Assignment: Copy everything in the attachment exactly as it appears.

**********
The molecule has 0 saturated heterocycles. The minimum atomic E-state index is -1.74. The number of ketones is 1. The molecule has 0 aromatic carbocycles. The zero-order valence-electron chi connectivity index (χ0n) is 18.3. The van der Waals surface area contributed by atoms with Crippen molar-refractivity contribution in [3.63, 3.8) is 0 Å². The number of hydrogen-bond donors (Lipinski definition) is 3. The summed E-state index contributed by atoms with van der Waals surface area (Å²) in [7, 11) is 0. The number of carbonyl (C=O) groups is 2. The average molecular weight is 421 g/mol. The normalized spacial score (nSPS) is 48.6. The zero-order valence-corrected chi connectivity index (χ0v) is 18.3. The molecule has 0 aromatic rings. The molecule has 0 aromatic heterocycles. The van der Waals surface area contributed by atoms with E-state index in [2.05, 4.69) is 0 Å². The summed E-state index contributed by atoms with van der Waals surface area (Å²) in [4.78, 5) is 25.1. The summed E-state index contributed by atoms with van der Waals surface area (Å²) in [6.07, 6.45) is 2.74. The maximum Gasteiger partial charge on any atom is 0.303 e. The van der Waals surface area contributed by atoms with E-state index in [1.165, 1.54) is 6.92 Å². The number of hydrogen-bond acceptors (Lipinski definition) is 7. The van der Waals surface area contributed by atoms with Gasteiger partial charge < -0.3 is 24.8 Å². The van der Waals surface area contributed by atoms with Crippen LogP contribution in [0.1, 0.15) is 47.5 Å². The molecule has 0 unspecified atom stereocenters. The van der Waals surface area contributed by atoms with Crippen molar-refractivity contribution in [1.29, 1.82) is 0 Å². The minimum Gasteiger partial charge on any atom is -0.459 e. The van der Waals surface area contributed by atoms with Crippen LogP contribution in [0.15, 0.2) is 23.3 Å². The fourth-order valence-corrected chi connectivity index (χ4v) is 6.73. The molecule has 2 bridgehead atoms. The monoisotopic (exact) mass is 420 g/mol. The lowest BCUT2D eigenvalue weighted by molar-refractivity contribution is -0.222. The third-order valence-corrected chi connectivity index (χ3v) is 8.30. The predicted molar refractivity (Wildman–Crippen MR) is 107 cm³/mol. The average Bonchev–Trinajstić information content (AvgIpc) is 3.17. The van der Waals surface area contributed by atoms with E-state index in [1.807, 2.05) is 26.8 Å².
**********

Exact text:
The molecule has 0 saturated heterocycles. The minimum atomic E-state index is -1.74. The number of ketones is 1. The molecule has 0 aromatic carbocycles. The zero-order valence-electron chi connectivity index (χ0n) is 18.3. The van der Waals surface area contributed by atoms with Crippen molar-refractivity contribution in [3.63, 3.8) is 0 Å². The number of hydrogen-bond donors (Lipinski definition) is 3. The summed E-state index contributed by atoms with van der Waals surface area (Å²) in [7, 11) is 0. The number of carbonyl (C=O) groups is 2. The average molecular weight is 421 g/mol. The normalized spacial score (nSPS) is 48.6. The zero-order valence-corrected chi connectivity index (χ0v) is 18.3. The molecule has 0 aromatic rings. The molecule has 0 aromatic heterocycles. The van der Waals surface area contributed by atoms with E-state index in [2.05, 4.69) is 0 Å². The summed E-state index contributed by atoms with van der Waals surface area (Å²) in [4.78, 5) is 25.1. The summed E-state index contributed by atoms with van der Waals surface area (Å²) in [6.07, 6.45) is 2.74. The maximum Gasteiger partial charge on any atom is 0.303 e. The van der Waals surface area contributed by atoms with E-state index in [1.165, 1.54) is 6.92 Å². The number of hydrogen-bond acceptors (Lipinski definition) is 7. The van der Waals surface area contributed by atoms with Gasteiger partial charge < -0.3 is 24.8 Å². The van der Waals surface area contributed by atoms with Crippen LogP contribution in [0.1, 0.15) is 47.5 Å². The molecule has 0 unspecified atom stereocenters. The van der Waals surface area contributed by atoms with Crippen molar-refractivity contribution in [1.29, 1.82) is 0 Å². The minimum Gasteiger partial charge on any atom is -0.459 e. The van der Waals surface area contributed by atoms with Crippen LogP contribution in [0.15, 0.2) is 23.3 Å². The fourth-order valence-corrected chi connectivity index (χ4v) is 6.73. The molecule has 2 bridgehead atoms. The monoisotopic (exact) mass is 420 g/mol. The lowest BCUT2D eigenvalue weighted by molar-refractivity contribution is -0.222. The third-order valence-corrected chi connectivity index (χ3v) is 8.30. The predicted molar refractivity (Wildman–Crippen MR) is 107 cm³/mol. The average Bonchev–Trinajstić information content (AvgIpc) is 3.17. The van der Waals surface area contributed by atoms with E-state index in [1.807, 2.05) is 26.8 Å².